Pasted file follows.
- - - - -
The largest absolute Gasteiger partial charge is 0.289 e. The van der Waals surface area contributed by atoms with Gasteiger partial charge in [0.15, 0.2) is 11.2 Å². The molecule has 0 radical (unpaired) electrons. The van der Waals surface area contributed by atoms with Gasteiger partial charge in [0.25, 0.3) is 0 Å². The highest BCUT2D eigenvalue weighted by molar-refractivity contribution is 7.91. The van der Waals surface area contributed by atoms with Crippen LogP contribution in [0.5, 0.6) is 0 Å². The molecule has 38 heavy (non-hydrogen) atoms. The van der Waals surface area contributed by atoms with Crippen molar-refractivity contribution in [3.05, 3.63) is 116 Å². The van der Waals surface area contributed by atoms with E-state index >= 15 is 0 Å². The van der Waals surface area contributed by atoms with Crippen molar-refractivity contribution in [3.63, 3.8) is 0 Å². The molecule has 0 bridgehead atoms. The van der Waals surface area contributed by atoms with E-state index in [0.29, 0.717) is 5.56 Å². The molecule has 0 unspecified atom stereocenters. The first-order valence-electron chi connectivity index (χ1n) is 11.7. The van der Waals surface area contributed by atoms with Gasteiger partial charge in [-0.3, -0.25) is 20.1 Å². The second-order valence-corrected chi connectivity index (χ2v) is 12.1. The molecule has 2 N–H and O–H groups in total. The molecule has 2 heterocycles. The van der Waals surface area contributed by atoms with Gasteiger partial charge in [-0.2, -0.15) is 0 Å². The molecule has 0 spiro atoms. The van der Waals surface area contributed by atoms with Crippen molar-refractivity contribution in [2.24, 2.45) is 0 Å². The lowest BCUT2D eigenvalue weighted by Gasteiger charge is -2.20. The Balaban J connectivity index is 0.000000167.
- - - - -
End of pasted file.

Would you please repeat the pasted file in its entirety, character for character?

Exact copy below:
The largest absolute Gasteiger partial charge is 0.289 e. The van der Waals surface area contributed by atoms with Gasteiger partial charge in [0.15, 0.2) is 11.2 Å². The molecule has 0 radical (unpaired) electrons. The van der Waals surface area contributed by atoms with Gasteiger partial charge in [0.25, 0.3) is 0 Å². The highest BCUT2D eigenvalue weighted by molar-refractivity contribution is 7.91. The van der Waals surface area contributed by atoms with Crippen LogP contribution in [0.5, 0.6) is 0 Å². The molecule has 38 heavy (non-hydrogen) atoms. The van der Waals surface area contributed by atoms with Crippen molar-refractivity contribution in [3.05, 3.63) is 116 Å². The van der Waals surface area contributed by atoms with E-state index >= 15 is 0 Å². The van der Waals surface area contributed by atoms with Crippen molar-refractivity contribution in [3.63, 3.8) is 0 Å². The molecule has 0 bridgehead atoms. The van der Waals surface area contributed by atoms with E-state index in [0.29, 0.717) is 5.56 Å². The molecule has 0 unspecified atom stereocenters. The first-order valence-electron chi connectivity index (χ1n) is 11.7. The van der Waals surface area contributed by atoms with Gasteiger partial charge in [-0.3, -0.25) is 20.1 Å². The second-order valence-corrected chi connectivity index (χ2v) is 12.1. The molecule has 2 N–H and O–H groups in total. The molecule has 2 heterocycles. The van der Waals surface area contributed by atoms with Gasteiger partial charge in [-0.2, -0.15) is 0 Å². The molecule has 0 spiro atoms. The van der Waals surface area contributed by atoms with Crippen molar-refractivity contribution in [2.24, 2.45) is 0 Å². The lowest BCUT2D eigenvalue weighted by Gasteiger charge is -2.20. The Balaban J connectivity index is 0.000000167.